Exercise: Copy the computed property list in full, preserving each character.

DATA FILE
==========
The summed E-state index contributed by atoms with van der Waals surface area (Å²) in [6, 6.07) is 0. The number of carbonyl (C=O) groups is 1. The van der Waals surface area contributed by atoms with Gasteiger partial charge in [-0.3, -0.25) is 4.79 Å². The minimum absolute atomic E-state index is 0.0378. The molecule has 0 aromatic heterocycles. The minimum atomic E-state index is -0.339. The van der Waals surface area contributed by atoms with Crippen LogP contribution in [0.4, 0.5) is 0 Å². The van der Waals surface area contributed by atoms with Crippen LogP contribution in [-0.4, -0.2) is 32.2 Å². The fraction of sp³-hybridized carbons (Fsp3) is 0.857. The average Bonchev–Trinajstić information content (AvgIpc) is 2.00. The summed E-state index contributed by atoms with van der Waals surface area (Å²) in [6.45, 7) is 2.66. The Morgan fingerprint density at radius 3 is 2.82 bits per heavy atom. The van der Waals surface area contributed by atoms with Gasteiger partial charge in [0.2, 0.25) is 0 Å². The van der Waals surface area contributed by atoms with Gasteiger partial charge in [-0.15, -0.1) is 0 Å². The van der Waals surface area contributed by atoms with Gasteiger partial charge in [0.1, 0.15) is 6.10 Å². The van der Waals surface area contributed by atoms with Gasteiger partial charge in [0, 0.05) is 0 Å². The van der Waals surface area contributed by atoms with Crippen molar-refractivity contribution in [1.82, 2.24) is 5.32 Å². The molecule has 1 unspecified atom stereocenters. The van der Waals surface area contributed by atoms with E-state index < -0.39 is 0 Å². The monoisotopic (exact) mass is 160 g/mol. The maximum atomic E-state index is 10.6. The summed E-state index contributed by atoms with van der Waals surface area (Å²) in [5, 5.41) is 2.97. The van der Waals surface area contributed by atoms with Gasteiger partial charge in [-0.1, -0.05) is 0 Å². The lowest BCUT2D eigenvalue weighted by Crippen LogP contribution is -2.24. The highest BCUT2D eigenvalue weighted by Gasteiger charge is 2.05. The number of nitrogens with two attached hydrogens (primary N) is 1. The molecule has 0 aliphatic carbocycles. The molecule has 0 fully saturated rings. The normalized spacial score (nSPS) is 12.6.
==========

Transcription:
The summed E-state index contributed by atoms with van der Waals surface area (Å²) in [6, 6.07) is 0. The number of carbonyl (C=O) groups is 1. The van der Waals surface area contributed by atoms with Gasteiger partial charge in [-0.3, -0.25) is 4.79 Å². The minimum absolute atomic E-state index is 0.0378. The molecule has 0 aromatic heterocycles. The minimum atomic E-state index is -0.339. The van der Waals surface area contributed by atoms with Crippen LogP contribution in [0.4, 0.5) is 0 Å². The van der Waals surface area contributed by atoms with Crippen LogP contribution in [-0.4, -0.2) is 32.2 Å². The fraction of sp³-hybridized carbons (Fsp3) is 0.857. The average Bonchev–Trinajstić information content (AvgIpc) is 2.00. The summed E-state index contributed by atoms with van der Waals surface area (Å²) in [6.45, 7) is 2.66. The Morgan fingerprint density at radius 3 is 2.82 bits per heavy atom. The van der Waals surface area contributed by atoms with Gasteiger partial charge in [0.2, 0.25) is 0 Å². The van der Waals surface area contributed by atoms with Gasteiger partial charge in [-0.15, -0.1) is 0 Å². The van der Waals surface area contributed by atoms with Gasteiger partial charge in [0.1, 0.15) is 6.10 Å². The van der Waals surface area contributed by atoms with Gasteiger partial charge in [0, 0.05) is 0 Å². The van der Waals surface area contributed by atoms with Crippen molar-refractivity contribution in [1.82, 2.24) is 5.32 Å². The molecule has 1 unspecified atom stereocenters. The van der Waals surface area contributed by atoms with E-state index < -0.39 is 0 Å². The monoisotopic (exact) mass is 160 g/mol. The maximum atomic E-state index is 10.6. The summed E-state index contributed by atoms with van der Waals surface area (Å²) in [5, 5.41) is 2.97. The van der Waals surface area contributed by atoms with Gasteiger partial charge in [-0.1, -0.05) is 0 Å². The lowest BCUT2D eigenvalue weighted by Crippen LogP contribution is -2.24. The highest BCUT2D eigenvalue weighted by Gasteiger charge is 2.05. The number of nitrogens with two attached hydrogens (primary N) is 1. The molecule has 0 aliphatic carbocycles. The molecule has 0 fully saturated rings. The normalized spacial score (nSPS) is 12.6.